As Keith Lillemoe scrubbed in on a recent Wednesday for a five-hour operation in which he'd remove a dangerous tumor from a man's bile duct, in the OR, nurse Beth Putonen went down Lillemoe's preference sheet: she made sure the patient was lying in the correct position, that all surgical tools and meds were assembled and finally, that the beat-up boombox was working.
Lillemoe, a native of South Dakota, favors the music of achy heartbreak while he operates. And so, as he calls for suction, Garth Brooks sings quietly of ropin' the wind, never obscuring the beeps of the anesthesiologist's monitors or Lillemoe's own voice issuing instructions to the residents and nurses.
Lillemoe isn't alone in liking an audio background while he cuts. An informal survey shows that most of his fellow surgeons also operate to everything from jazz to classical, rap to alternative rock. It helps put them in the right frame of mind, they say, relaxes the team and creates just the right ambiance for focusing.
But, Lillemoe says that when a case gets tough, he doesn't hear a note.
Research suggests that whether it's the Rolling Stones or Rachmaninoff, music in the operating room should be of a genre the surgeon enjoys. A study published in the Journal of the American Medical Association found that surgeons had lower blood pressure and pulse rates and were more mentally agile when they listened to music of their choice. No benefit was found when surgeons listened to music chosen by others.
But Lillemoe is a flexible guy. "I liken the operating room to the family car," he says. "If dad's driving, he usually controls the radio. But like any happy family, there's room for discussion."
Groups like the American Heart Association, the American Academy of Pediatrics and the European Association for Cardio-Thoracic Surgery typically have all gone their own way when it came to the Internet. And because they used different computer systems and programming language, that meant they couldn't necessarily talk to each other. Now, a consortium named MedBiquitous, founded by Hopkins Medicine, has taken the lead in changing all that by creating online health care communities. Those who join MedBiquitous will be able to share such information as continuing medical education courses and other data through standard coding and software.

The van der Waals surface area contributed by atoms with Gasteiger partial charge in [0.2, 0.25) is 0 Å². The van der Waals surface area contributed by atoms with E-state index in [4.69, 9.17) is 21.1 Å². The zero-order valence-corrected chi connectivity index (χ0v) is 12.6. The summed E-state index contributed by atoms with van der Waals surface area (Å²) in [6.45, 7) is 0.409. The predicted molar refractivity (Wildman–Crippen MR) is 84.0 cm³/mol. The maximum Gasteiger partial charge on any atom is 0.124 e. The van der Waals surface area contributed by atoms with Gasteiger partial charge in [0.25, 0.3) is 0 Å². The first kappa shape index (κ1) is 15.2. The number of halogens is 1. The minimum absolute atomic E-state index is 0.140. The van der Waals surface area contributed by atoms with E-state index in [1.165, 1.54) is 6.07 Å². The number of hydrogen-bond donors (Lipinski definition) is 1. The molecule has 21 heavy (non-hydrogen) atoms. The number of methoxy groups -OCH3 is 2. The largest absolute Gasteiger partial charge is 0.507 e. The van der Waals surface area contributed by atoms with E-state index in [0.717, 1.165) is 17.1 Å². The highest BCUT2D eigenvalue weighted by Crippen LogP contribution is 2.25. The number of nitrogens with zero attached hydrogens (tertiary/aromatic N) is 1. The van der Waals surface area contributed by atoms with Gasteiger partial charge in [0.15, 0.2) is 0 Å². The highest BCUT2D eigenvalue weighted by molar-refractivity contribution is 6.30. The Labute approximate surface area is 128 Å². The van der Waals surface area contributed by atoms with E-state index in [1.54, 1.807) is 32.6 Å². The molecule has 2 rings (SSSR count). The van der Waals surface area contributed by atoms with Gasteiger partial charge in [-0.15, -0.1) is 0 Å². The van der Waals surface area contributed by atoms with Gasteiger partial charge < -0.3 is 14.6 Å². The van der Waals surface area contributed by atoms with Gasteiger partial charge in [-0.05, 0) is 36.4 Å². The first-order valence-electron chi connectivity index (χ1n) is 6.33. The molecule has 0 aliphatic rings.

Peter S. Greene, M.D., associate dean for emerging technologies, is the founding executive director of the innovative enterprise. Carey J. Kriz, special assistant to Dean/CEO Edward Miller and a longtime veteran of the computer industry, is the consortium's managing director of commerce and industry initiatives.
Mary Ann Ayd
When Elias Zerhouni heard rumblings of unhappiness within the Hopkins scientific community a couple of years ago, he called a meeting. By the end, Zerhouni, then interim vice dean for research, had digested the discontent: The scientists felt the institution wasn't purchasing new technologies they needed to do their research. Zerhouni's response was instantaneous. Identify the equipment that's missing, assign each a priority and issue a report.
Hematologist Chi Dang, who succeeded Zerhouni as head of research, says that kind of logical action exemplifies Zerhouni. It also may be one reason why President Bush, after months of leaving vacant the post of director of the National Institutes of Health, in February nominated Zerhouni for the job. If confirmed by the Senate, Zerhouni will need to negotiate his way through yet another morassthe debate about how stem cells should be used in scientific research. But if anyone can do that, it's Zerhouni, many of his colleagues believe. "He asks two or three questions," notes Jeremy Berg, director of biophysics and biophysical chemistry, and determines whether a complex idea is feasible, "after most of us have been struggling with it for months."
Zerhouni's rise through the ranks in U.S. medicine wasn't predictable. He was born in 1951 in a small mountain village on the western border of Algeria, where his father taught math and physics. The family had eight children and moved in 1953 to Algiers. Zerhouni became a star student, earned an M.D. at the University of Algiers School of Medicine, whipped through the US medical equivalency examinations and in 1975 at age 24 came to Johns Hopkins speaking barely a word of English. He'd decided to specialize in the rapidly changing field of radiology. Three years later he was elected that department's chief resident and then a member of the faculty.
Quickly becoming a national expert in computed tomography (CT), Zerhouni is credited with developing imaging methods that have become standard tools for diagnosing cancer and cardiovascular disease. In 1997, he was named radiology's chairman.